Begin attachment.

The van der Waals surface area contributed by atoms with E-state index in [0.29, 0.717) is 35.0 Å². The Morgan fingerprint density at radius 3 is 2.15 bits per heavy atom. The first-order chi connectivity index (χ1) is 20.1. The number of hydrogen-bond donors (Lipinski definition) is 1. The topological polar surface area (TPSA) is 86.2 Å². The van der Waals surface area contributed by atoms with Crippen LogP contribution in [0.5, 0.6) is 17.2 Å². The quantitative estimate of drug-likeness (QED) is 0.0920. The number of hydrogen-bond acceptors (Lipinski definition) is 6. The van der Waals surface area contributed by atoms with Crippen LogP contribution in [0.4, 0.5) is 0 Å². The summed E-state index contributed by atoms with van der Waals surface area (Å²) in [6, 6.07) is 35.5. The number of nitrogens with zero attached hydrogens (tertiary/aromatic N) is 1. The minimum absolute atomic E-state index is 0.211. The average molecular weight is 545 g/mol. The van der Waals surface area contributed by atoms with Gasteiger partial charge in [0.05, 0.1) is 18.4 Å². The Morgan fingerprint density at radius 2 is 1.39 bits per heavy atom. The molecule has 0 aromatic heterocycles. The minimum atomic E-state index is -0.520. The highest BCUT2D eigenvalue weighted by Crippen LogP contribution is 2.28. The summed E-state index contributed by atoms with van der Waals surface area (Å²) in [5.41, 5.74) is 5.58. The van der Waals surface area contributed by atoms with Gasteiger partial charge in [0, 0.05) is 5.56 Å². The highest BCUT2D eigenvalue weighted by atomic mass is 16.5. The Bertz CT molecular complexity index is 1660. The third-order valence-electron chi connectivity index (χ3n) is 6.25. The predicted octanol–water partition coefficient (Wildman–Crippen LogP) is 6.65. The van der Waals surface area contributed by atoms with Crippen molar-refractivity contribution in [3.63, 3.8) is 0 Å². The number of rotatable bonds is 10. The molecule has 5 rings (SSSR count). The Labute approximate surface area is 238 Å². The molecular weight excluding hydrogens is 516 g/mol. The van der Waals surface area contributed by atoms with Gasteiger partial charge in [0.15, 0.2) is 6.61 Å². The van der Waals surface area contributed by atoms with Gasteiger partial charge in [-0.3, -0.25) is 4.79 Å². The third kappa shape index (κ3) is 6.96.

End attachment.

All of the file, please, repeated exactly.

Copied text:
The van der Waals surface area contributed by atoms with E-state index in [0.29, 0.717) is 35.0 Å². The Morgan fingerprint density at radius 3 is 2.15 bits per heavy atom. The first-order chi connectivity index (χ1) is 20.1. The number of hydrogen-bond donors (Lipinski definition) is 1. The topological polar surface area (TPSA) is 86.2 Å². The van der Waals surface area contributed by atoms with Crippen LogP contribution in [0.5, 0.6) is 17.2 Å². The quantitative estimate of drug-likeness (QED) is 0.0920. The number of hydrogen-bond acceptors (Lipinski definition) is 6. The van der Waals surface area contributed by atoms with Crippen LogP contribution in [0.4, 0.5) is 0 Å². The summed E-state index contributed by atoms with van der Waals surface area (Å²) in [6, 6.07) is 35.5. The number of nitrogens with zero attached hydrogens (tertiary/aromatic N) is 1. The minimum absolute atomic E-state index is 0.211. The average molecular weight is 545 g/mol. The van der Waals surface area contributed by atoms with Gasteiger partial charge in [0.05, 0.1) is 18.4 Å². The Morgan fingerprint density at radius 2 is 1.39 bits per heavy atom. The molecule has 0 aromatic heterocycles. The minimum atomic E-state index is -0.520. The highest BCUT2D eigenvalue weighted by Crippen LogP contribution is 2.28. The summed E-state index contributed by atoms with van der Waals surface area (Å²) in [5.41, 5.74) is 5.58. The van der Waals surface area contributed by atoms with Gasteiger partial charge in [0, 0.05) is 5.56 Å². The highest BCUT2D eigenvalue weighted by atomic mass is 16.5. The Bertz CT molecular complexity index is 1660. The third-order valence-electron chi connectivity index (χ3n) is 6.25. The predicted octanol–water partition coefficient (Wildman–Crippen LogP) is 6.65. The van der Waals surface area contributed by atoms with Crippen molar-refractivity contribution in [3.63, 3.8) is 0 Å². The number of rotatable bonds is 10. The molecule has 5 rings (SSSR count). The Labute approximate surface area is 238 Å². The molecular weight excluding hydrogens is 516 g/mol. The van der Waals surface area contributed by atoms with Gasteiger partial charge in [0.15, 0.2) is 6.61 Å². The van der Waals surface area contributed by atoms with Gasteiger partial charge in [-0.3, -0.25) is 4.79 Å². The third kappa shape index (κ3) is 6.96.